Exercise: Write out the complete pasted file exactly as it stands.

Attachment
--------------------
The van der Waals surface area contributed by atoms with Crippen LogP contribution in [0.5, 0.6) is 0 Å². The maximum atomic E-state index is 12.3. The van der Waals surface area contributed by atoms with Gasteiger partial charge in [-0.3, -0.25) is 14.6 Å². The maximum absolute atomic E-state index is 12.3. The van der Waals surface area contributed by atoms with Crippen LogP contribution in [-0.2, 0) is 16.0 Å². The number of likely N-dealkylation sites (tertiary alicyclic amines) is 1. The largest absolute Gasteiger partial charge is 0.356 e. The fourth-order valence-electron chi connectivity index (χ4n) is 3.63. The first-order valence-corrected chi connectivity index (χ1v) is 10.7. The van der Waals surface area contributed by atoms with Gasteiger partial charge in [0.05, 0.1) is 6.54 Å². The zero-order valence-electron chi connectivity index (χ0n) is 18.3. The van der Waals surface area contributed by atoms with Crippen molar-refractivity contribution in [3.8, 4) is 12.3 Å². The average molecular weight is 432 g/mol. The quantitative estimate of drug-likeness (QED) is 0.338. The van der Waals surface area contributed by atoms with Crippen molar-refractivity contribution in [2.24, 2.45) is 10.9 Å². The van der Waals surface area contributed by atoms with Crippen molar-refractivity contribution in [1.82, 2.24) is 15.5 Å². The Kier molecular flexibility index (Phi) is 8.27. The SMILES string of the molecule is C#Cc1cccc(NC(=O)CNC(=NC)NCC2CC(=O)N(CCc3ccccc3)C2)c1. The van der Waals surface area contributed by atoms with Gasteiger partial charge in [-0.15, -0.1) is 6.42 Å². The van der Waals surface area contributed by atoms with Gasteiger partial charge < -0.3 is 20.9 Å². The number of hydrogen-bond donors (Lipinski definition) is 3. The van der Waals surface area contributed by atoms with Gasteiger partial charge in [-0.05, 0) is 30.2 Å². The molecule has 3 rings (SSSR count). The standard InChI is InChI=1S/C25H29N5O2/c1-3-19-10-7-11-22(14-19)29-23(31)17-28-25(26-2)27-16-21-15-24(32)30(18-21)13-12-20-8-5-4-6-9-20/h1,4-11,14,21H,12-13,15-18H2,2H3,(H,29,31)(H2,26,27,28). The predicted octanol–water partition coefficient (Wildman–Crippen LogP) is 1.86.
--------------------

The van der Waals surface area contributed by atoms with Crippen LogP contribution in [0.5, 0.6) is 0 Å². The maximum atomic E-state index is 12.3. The van der Waals surface area contributed by atoms with Gasteiger partial charge in [-0.3, -0.25) is 14.6 Å². The maximum absolute atomic E-state index is 12.3. The van der Waals surface area contributed by atoms with Crippen LogP contribution in [-0.2, 0) is 16.0 Å². The number of likely N-dealkylation sites (tertiary alicyclic amines) is 1. The largest absolute Gasteiger partial charge is 0.356 e. The fourth-order valence-electron chi connectivity index (χ4n) is 3.63. The first-order valence-corrected chi connectivity index (χ1v) is 10.7. The van der Waals surface area contributed by atoms with Gasteiger partial charge in [0.05, 0.1) is 6.54 Å². The zero-order valence-electron chi connectivity index (χ0n) is 18.3. The van der Waals surface area contributed by atoms with Crippen molar-refractivity contribution in [3.8, 4) is 12.3 Å². The average molecular weight is 432 g/mol. The quantitative estimate of drug-likeness (QED) is 0.338. The van der Waals surface area contributed by atoms with Crippen molar-refractivity contribution in [2.24, 2.45) is 10.9 Å². The van der Waals surface area contributed by atoms with Crippen molar-refractivity contribution in [1.82, 2.24) is 15.5 Å². The Kier molecular flexibility index (Phi) is 8.27. The SMILES string of the molecule is C#Cc1cccc(NC(=O)CNC(=NC)NCC2CC(=O)N(CCc3ccccc3)C2)c1. The van der Waals surface area contributed by atoms with Gasteiger partial charge in [-0.15, -0.1) is 6.42 Å². The van der Waals surface area contributed by atoms with Gasteiger partial charge < -0.3 is 20.9 Å². The number of hydrogen-bond donors (Lipinski definition) is 3. The van der Waals surface area contributed by atoms with Gasteiger partial charge in [-0.05, 0) is 30.2 Å². The molecule has 3 rings (SSSR count). The standard InChI is InChI=1S/C25H29N5O2/c1-3-19-10-7-11-22(14-19)29-23(31)17-28-25(26-2)27-16-21-15-24(32)30(18-21)13-12-20-8-5-4-6-9-20/h1,4-11,14,21H,12-13,15-18H2,2H3,(H,29,31)(H2,26,27,28). The predicted octanol–water partition coefficient (Wildman–Crippen LogP) is 1.86.